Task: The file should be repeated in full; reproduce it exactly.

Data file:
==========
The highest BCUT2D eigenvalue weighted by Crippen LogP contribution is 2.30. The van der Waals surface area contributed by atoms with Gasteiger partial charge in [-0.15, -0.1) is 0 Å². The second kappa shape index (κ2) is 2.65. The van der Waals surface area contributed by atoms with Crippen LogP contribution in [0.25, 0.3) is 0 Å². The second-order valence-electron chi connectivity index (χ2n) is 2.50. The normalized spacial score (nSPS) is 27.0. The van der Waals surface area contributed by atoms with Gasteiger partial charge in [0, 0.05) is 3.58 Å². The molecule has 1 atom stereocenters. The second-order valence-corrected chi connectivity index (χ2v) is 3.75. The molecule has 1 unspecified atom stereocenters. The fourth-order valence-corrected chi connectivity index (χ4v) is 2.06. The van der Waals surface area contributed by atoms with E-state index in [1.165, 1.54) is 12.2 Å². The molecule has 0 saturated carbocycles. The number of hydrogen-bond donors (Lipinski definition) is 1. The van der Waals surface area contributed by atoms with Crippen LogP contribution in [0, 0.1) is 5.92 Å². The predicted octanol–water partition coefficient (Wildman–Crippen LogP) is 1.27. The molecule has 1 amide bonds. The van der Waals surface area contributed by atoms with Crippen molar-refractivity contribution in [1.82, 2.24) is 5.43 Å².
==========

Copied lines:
The highest BCUT2D eigenvalue weighted by Crippen LogP contribution is 2.30. The van der Waals surface area contributed by atoms with Gasteiger partial charge in [-0.15, -0.1) is 0 Å². The second kappa shape index (κ2) is 2.65. The van der Waals surface area contributed by atoms with Crippen LogP contribution in [0.25, 0.3) is 0 Å². The second-order valence-electron chi connectivity index (χ2n) is 2.50. The normalized spacial score (nSPS) is 27.0. The van der Waals surface area contributed by atoms with Gasteiger partial charge in [0, 0.05) is 3.58 Å². The molecule has 1 atom stereocenters. The second-order valence-corrected chi connectivity index (χ2v) is 3.75. The molecule has 1 unspecified atom stereocenters. The fourth-order valence-corrected chi connectivity index (χ4v) is 2.06. The van der Waals surface area contributed by atoms with E-state index in [1.165, 1.54) is 12.2 Å². The molecule has 0 saturated carbocycles. The number of hydrogen-bond donors (Lipinski definition) is 1. The van der Waals surface area contributed by atoms with Crippen LogP contribution in [0, 0.1) is 5.92 Å². The predicted octanol–water partition coefficient (Wildman–Crippen LogP) is 1.27. The molecule has 1 amide bonds. The van der Waals surface area contributed by atoms with Crippen molar-refractivity contribution in [1.82, 2.24) is 5.43 Å².